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Enlightenment Will Help You Find Your Own Answers
Not many surnames have had the honor of being deified. Louie pronounced
"Lui" in Cantonese and "Lei" in Mandarin meaning Thunder is one of the
exceptions. So, Steve, you must forgive homonyms because your surname
"Fong" sounds very "square" to me.
>From the Freer Gallelry of Art
Smithsonian Institution, Washington DC
copyright 1993 by Jan Stuart, Assistant Curator, Chinese Art
GuanYin, the Chinese Bodhisattva of Compassion
Endowed with an infinitely merciful disposition, GuanYin, the
Bodhisattva of Compassion, is one of the most beloved and frequently
depicted figures in Chinese Art. GuanYin, which literally means
"Regarder of the Cries" [of the World], is the same deity that Indian
Buddhists call Avalokiteshvara. A bodhisattva is an enlightened being
who rejects the salvation of nirvana to remain in the world to allay
suffering and to help others attain enlightenment.
The earliest mention of the Bodhisattva of Compassion occurs in the
Lotus Sutra, an Indian sacred Buddhist text, which was first translated
into Chinese in 286. The sutra recorded GuanYin's vow to rescue anyone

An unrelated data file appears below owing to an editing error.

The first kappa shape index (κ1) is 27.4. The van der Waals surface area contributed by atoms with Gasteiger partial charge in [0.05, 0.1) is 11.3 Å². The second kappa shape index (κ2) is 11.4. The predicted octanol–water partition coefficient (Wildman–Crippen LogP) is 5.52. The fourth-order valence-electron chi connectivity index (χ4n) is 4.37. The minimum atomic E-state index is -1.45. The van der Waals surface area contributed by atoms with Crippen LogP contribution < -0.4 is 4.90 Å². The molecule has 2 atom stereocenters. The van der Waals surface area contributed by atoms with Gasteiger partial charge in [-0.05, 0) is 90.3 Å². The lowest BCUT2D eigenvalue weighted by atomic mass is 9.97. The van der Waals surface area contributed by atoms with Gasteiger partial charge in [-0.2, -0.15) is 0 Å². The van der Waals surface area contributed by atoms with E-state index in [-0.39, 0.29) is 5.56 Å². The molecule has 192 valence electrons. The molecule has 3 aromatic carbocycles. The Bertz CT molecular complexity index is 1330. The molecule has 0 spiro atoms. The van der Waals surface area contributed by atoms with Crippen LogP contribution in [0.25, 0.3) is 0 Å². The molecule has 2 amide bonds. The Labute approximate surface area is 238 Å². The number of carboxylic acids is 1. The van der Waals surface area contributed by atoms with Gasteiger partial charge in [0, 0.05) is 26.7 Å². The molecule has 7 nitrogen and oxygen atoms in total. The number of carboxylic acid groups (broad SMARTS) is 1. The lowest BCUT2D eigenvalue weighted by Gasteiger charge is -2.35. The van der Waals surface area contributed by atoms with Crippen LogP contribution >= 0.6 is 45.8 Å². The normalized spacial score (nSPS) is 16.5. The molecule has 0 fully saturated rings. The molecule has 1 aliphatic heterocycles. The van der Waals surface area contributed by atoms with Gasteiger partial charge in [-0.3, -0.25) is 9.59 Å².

threatened by murder, fire, shipwreck, or other danger. GuanYin could
assume one of more than thirty guises to aid a victim. This power of
transmutation gave artists a wide choice of forms with which to depict
A cult devoted to GuanYin arose in China during the period of social and
political unrest between the 3rd & 6th centuries. In the role of Savior
from Perils, GuanYin offered appealing comfort. Although a bodhisattva
is an attendant to Buddha, GuanYin became an independent focus of
According to the Lotus Sutra, the Bodhisattva of Compassion possesses
the power of bestowing male progeny, another attribute that endeared the
deity to the Chinese. In imperial times, they believed that family
continuity and prosperity depended on a male heir. By the 16th century,
GuanYin in the rolse of Bestower of Sons was a commonly invoked deity,
and women regarded GuanYin as their special benefactor.
Another sacred text, the Pure Land Sutra, describes GuanYin as both an
emanation and an emissary of the Buddha of Infinite Light, who is known
in India as Amitabha. GuanYin's headdress often bears an image of the